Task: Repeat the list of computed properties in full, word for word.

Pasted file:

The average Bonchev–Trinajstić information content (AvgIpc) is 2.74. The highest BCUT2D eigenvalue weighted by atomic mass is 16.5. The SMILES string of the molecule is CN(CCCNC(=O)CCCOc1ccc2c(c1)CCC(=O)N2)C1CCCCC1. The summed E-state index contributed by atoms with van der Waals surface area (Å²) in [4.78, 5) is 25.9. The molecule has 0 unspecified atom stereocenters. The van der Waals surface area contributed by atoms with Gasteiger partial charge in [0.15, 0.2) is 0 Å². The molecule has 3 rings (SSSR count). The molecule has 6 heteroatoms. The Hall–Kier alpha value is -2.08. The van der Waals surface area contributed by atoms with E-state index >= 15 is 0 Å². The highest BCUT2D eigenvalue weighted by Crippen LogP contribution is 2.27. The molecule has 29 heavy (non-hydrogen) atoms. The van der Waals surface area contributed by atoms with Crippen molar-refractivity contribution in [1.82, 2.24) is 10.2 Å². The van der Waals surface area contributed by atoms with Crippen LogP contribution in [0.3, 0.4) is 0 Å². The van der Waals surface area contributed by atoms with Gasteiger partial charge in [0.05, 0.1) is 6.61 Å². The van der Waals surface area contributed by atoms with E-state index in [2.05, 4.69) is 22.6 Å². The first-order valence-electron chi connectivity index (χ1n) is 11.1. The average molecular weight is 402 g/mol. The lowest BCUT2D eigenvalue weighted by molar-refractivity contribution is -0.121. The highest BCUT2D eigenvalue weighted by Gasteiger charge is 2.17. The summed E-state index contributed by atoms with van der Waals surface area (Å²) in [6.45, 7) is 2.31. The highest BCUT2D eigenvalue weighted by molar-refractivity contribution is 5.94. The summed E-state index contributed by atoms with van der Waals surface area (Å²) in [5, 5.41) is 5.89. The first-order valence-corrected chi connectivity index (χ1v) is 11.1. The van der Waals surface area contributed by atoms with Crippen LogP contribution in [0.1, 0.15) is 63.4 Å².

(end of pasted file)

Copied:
The average Bonchev–Trinajstić information content (AvgIpc) is 2.74. The highest BCUT2D eigenvalue weighted by atomic mass is 16.5. The SMILES string of the molecule is CN(CCCNC(=O)CCCOc1ccc2c(c1)CCC(=O)N2)C1CCCCC1. The summed E-state index contributed by atoms with van der Waals surface area (Å²) in [4.78, 5) is 25.9. The molecule has 0 unspecified atom stereocenters. The van der Waals surface area contributed by atoms with Gasteiger partial charge in [0.15, 0.2) is 0 Å². The molecule has 3 rings (SSSR count). The molecule has 6 heteroatoms. The Hall–Kier alpha value is -2.08. The van der Waals surface area contributed by atoms with E-state index >= 15 is 0 Å². The highest BCUT2D eigenvalue weighted by Crippen LogP contribution is 2.27. The molecule has 29 heavy (non-hydrogen) atoms. The van der Waals surface area contributed by atoms with Crippen molar-refractivity contribution in [1.82, 2.24) is 10.2 Å². The van der Waals surface area contributed by atoms with Crippen LogP contribution in [0.3, 0.4) is 0 Å². The van der Waals surface area contributed by atoms with Gasteiger partial charge in [0.05, 0.1) is 6.61 Å². The van der Waals surface area contributed by atoms with E-state index in [2.05, 4.69) is 22.6 Å². The first-order valence-electron chi connectivity index (χ1n) is 11.1. The average molecular weight is 402 g/mol. The lowest BCUT2D eigenvalue weighted by molar-refractivity contribution is -0.121. The highest BCUT2D eigenvalue weighted by Gasteiger charge is 2.17. The summed E-state index contributed by atoms with van der Waals surface area (Å²) in [6.45, 7) is 2.31. The highest BCUT2D eigenvalue weighted by molar-refractivity contribution is 5.94. The summed E-state index contributed by atoms with van der Waals surface area (Å²) in [5, 5.41) is 5.89. The first-order valence-corrected chi connectivity index (χ1v) is 11.1. The van der Waals surface area contributed by atoms with Crippen LogP contribution in [0.1, 0.15) is 63.4 Å².